Two back-to-back YouTube commercials for SK Telecom’s “T Roaming” Service, which have a blatant double standard:
In the first, actor Son Ho-jun freaks out when his girlfriend tells him she’s going on an overseas trip with her old college friends. First, he asks if any men are coming with her, but relaxes when she reminds him that she went to a women’s college. Only to freak out again when he learns she’s going to Italy:
Whatever your gender or sexuality, if your partner can’t trust you not to bang your friends or the natives when you’re more than a few days away from each other, then in my book that’s your excuse to move on and do precisely that.
But I’ll grant that it’s just a commercial, and that Son Ho-jun’s reactions are exaggerated for comedic effect. Also, provided you’re not too clingy, there’s nothing wrong at all with staying in touch while your partner’s away.
The double-standard lies in the huge contrast with the second commercial, which shows what Ho-jun needs the roaming service for when he’s overseas: access to a translation app, without which he doesn’t realize the local women are throwing themselves at him.
Again, it’s innocuous in itself, and I’m all for taking advantage of technology to make sure people don’t miss out on any potential liaisons. Given the selling point of the first commercial though, it’s a bizarre choice of follow-up.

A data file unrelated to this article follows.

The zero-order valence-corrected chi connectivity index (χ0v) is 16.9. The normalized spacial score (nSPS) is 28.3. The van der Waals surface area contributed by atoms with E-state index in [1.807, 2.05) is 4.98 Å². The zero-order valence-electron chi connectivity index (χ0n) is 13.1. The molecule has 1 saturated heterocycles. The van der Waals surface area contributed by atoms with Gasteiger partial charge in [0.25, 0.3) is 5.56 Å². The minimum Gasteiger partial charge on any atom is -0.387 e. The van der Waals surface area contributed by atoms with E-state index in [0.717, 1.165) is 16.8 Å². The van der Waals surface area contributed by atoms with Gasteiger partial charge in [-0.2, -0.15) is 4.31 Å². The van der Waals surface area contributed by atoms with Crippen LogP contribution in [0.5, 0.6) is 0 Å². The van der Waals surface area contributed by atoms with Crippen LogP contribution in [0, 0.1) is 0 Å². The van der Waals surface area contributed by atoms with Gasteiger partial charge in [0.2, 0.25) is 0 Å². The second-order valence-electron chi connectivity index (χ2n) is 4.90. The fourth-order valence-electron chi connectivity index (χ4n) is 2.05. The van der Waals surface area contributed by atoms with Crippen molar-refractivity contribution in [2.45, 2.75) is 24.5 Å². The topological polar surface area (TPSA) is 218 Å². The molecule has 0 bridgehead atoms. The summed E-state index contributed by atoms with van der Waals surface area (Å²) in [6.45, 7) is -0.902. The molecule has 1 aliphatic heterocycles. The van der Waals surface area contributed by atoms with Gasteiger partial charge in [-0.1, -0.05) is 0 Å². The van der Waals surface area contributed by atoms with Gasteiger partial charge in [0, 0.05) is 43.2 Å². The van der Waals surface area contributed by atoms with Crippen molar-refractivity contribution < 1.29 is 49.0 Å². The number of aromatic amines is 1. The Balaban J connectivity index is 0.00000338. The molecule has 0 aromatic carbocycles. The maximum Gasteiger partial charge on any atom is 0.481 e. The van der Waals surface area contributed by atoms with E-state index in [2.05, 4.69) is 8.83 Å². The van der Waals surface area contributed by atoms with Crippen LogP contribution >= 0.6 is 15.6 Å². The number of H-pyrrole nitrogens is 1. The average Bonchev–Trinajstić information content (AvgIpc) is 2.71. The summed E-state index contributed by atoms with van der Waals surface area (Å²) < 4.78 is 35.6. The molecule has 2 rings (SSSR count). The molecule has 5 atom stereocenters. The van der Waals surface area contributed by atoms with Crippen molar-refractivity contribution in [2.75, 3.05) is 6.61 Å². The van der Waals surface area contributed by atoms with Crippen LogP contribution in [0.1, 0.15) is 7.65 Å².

Instead, I would have plumped for a more provocative, much more memorable version with his girlfriend and foreign men, showing Ho-jun exactly what she thinks of insecure boyfriends who want to keep electronic tabs on her.
Or, if that was indeed deemed too provocative, then simply two more commercials with the sexes reversed. As the only extra costs would have been the additional male actors and the extra shooting time, then you really have to wonder why not.
Because without those versions, these ones not only seem entirely aimed at men, but it’s very difficult not to contrast his Korean girlfriend’s childishness in the first—and lack of an angry response to his question about her male friends—with the boldness and confidence of the foreign women in the second. It’s also difficult not to place the commercials in the Korean media’s long history of depicting foreign women as sexual conquests, but foreign men as something to defend Korean women against. (Although this has been improving in recent years.)
What do you think?
(For more posts in the Korean Sociological Image Series, see here)